undergone a complicated prolonged abdominal operation

The Normal intraabdominal pressure (IAP) is nearly 0 cm of H20 and large amounts of fluid accumulation is needed before it begin to rise.

  • When the IAP exceeds 15 cm F120, serious physiological changes begin to occur.
  • The lungs are compressed by the upward displacement of the diaphragm. This causes a decrease in functional residual capacity, increased airway pressure, and ultimately hypoxia. a)

   Cardiac output decreases due to diminished venous return to the heart and increased afterload.

  Both venous return and arterial perfusion of every intraabdominal organ especially kidneys are severely compromised. This leads to oliguria which may progress to anuria.

As IAP exceeds 25 to 30 cm of H2O life threatening hypoxia and anuric renal failure occurs. 

Physiological Consequences of Increased Infra-abdominal Pressure

Decreased

Increased

Cardiac Output

Cardiac rate

Central Venous Return

Pulmonary capillary wedge pressure

Visceral blood flow

Peak inspiratory pressure

Renal blood flow

Central venous pressure

Glomerular filteration

Intrapleural pressure

 

Systemic vascular resistance

Management

  • The diagnosis is made by measuring bladder pressure (through Foley catheter). It represents the intraabdoinal pressure.
  • Abdominal compartment syndrome is a surgical emergency and treatment includes rapid decompression of the elevated intraabdominal pressure by opening the abdominal wound and performing a temporary closure of the abdominal wall with mesh or a plastic bag. Permanent closure is done 5 to 7 days later when the condition resolves.
  • IAP pressures less than 15 mm of 1120 do not require decompression.

Q. 18

True about Abdominal compartment syndrome:

 A

Cardiac Output

 B

Pulmonary capillary wedge pressure

 C

Venous return

 D

a and c

Q. 18

True about Abdominal compartment syndrome:

 A

Cardiac Output

 B

Pulmonary capillary wedge pressure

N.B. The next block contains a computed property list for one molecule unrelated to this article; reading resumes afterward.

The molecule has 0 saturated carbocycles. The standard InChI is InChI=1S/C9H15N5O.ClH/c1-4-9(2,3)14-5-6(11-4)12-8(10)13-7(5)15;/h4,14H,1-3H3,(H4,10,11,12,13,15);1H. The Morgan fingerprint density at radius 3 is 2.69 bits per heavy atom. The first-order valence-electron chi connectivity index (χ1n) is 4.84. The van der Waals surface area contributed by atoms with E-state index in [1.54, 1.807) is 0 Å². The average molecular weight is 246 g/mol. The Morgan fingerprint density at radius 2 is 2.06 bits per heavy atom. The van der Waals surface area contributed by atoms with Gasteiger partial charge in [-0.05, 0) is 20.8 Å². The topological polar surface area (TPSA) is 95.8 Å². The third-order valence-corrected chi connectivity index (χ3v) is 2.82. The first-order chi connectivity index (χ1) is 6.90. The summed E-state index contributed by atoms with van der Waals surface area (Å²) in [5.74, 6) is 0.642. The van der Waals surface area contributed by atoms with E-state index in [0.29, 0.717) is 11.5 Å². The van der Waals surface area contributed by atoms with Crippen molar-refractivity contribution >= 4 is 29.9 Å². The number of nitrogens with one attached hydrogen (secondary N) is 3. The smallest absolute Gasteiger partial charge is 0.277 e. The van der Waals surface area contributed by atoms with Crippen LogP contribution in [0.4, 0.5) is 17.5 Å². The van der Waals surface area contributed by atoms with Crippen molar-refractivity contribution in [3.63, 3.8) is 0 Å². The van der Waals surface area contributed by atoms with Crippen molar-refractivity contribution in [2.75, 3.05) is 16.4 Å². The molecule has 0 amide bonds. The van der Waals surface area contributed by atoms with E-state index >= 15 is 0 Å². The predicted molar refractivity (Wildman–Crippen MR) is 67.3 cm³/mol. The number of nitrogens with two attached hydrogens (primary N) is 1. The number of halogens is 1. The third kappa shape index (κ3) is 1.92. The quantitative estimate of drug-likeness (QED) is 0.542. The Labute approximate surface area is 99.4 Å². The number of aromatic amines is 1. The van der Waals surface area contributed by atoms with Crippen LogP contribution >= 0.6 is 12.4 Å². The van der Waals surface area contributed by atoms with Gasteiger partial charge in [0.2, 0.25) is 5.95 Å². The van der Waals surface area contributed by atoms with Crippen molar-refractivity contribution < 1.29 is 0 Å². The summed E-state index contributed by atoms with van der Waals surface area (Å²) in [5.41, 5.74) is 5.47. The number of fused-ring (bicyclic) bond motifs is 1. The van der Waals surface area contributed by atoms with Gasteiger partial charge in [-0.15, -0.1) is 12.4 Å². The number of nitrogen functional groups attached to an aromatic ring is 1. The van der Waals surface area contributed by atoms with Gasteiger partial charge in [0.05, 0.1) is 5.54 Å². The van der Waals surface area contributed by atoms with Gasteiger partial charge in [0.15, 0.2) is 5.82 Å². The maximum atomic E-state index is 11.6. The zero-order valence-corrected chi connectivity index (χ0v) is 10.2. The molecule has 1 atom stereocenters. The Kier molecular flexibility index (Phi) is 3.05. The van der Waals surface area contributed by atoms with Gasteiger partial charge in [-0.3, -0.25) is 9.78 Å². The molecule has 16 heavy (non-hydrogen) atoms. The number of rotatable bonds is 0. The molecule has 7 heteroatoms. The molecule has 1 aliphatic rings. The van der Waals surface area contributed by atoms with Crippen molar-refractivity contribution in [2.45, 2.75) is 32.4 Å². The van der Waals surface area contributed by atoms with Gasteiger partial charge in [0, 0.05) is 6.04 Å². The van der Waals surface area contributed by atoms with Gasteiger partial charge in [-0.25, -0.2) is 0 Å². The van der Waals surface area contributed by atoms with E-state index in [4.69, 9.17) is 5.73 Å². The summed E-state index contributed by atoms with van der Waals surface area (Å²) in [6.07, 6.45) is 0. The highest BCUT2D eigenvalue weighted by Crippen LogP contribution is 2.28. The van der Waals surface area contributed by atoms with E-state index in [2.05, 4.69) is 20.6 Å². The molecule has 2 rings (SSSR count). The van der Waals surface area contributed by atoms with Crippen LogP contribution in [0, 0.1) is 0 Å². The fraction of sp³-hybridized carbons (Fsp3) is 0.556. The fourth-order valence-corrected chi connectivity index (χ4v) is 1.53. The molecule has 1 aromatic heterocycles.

C

Venous return

 D

a and c

Ans. D

Explanation:

Ans is A (Cardiac Output), C (Venous return)


Q. 19

Abdominal compartment syndrome is characterized by the following except –

 A

Hypercarbia and respiratory acidosis

 B

Hypoxia due to increased peak inspiratory pressure

 C

Hypotension due to decrease in venous return

 D

Oliguria due to ureter obstruction

Q. 19

Abdominal compartment syndrome is characterized by the following except –

 A

Hypercarbia and respiratory acidosis

 B

Hypoxia due to increased peak inspiratory pressure

 C

Hypotension due to decrease in venous return

 D

Oliguria due to ureter obstruction

Ans. D

Explanation:

Ans. is `d’ i.e., Oliguria due to uretic obstruction 


Q. 20

Most common cause of acute compartment syndrome in children is ‑

 A

Fracture supracondylar humerus

 B

Transphysealhumerus fracture

 C

Fracture radius /ulna

 D

Fracture shaft humerus

Q. 20

Most common cause of acute compartment syndrome in children is ‑

 A

Fracture supracondylar humerus

 B

Transphysealhumerus fracture

 C

Fracture radius /ulna

 D

Fracture shaft humerus

Ans. A

Explanation:

Ans. is ‘a’ i.e., Fracture supracondylar humerus

Compartment syndrome is most commonly caused by extremity fractures :-

  1. Supracondylar fracture of humerus is the most common cause is children.
  2. Crush injuries to forearm are the most common cause in adults.
  3. Other injuries are fracture both bones forearm, elbow dislocation.

Q. 21

Hyperbaric oxygen is not useful in‑

 A

Anemia

 B

Vertigo

 C

Gas gangrene

 D

Compartment Syndrome

Q. 21

Hyperbaric oxygen is not useful in‑

 A

Anemia

 B

Vertigo

 C

Gas gangrene

 D

Compartment Syndrome

Ans. B

Explanation:

Ans. is ‘b’ i.e., Vertigo


Q. 22

First sign of compartment syndrome is ‑

 A

Pain

 B

Tingling

 C

Loss of pulse

 D

Loss of movement

Q. 22

First sign of compartment syndrome is ‑

 A

Pain

 B

Tingling

 C

Loss of pulse

 D

Loss of movement

Ans. A

Explanation:

Ans. is ‘a’ i.e., Pain

Clinical features of compartment syndrome

  • Four signs are reliable in diagnosing a compartment syndrome :-
  1. Paresthesia or hypesthesia in nerves traversing the compartment
  2. Pain with passive stretching of the involved muscles (stretch pain)
  3. Pain with active flexion of the muscles
  4. Tenderness over the compartment
  • Amongst these, stretch pain is the earliest sign of impending compartment syndrome. The ischemic muscles, when stretched, give rise to pain.
  • Passive extension of fingers (streching the fingers) produce pain in flexor compartment of forearm.
  • Other features are Pulselessness, paralysis, Pallor and pain out of proportion to physical findings.
  • Peripheral pulses, are present initially and disappear later. Therefore, pulse is not a reliable indicator for compartment syndrome.